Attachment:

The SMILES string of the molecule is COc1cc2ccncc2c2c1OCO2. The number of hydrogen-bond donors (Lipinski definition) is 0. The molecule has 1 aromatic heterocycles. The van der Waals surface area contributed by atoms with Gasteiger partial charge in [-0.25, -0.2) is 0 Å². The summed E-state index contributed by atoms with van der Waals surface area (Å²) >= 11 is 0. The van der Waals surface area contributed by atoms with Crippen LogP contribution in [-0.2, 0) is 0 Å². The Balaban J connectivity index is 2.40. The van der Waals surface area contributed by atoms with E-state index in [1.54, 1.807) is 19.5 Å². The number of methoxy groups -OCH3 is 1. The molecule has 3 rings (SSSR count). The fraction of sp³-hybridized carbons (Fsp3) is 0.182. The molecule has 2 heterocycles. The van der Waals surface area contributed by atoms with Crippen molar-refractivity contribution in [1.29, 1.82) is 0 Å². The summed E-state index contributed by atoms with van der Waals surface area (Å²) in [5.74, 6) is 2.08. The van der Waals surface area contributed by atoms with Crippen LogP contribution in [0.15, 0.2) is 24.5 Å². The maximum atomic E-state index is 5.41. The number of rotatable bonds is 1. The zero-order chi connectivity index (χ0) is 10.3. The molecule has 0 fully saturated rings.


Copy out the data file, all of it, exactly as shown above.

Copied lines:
The SMILES string of the molecule is COc1cc2ccncc2c2c1OCO2. The number of hydrogen-bond donors (Lipinski definition) is 0. The molecule has 1 aromatic heterocycles. The van der Waals surface area contributed by atoms with Gasteiger partial charge in [-0.25, -0.2) is 0 Å². The summed E-state index contributed by atoms with van der Waals surface area (Å²) >= 11 is 0. The van der Waals surface area contributed by atoms with Crippen LogP contribution in [-0.2, 0) is 0 Å². The Balaban J connectivity index is 2.40. The van der Waals surface area contributed by atoms with E-state index in [1.54, 1.807) is 19.5 Å². The number of methoxy groups -OCH3 is 1. The molecule has 3 rings (SSSR count). The fraction of sp³-hybridized carbons (Fsp3) is 0.182. The molecule has 2 heterocycles. The van der Waals surface area contributed by atoms with Crippen molar-refractivity contribution in [1.29, 1.82) is 0 Å². The summed E-state index contributed by atoms with van der Waals surface area (Å²) in [5.74, 6) is 2.08. The van der Waals surface area contributed by atoms with Crippen LogP contribution in [0.15, 0.2) is 24.5 Å². The maximum atomic E-state index is 5.41. The number of rotatable bonds is 1. The zero-order chi connectivity index (χ0) is 10.3. The molecule has 0 fully saturated rings.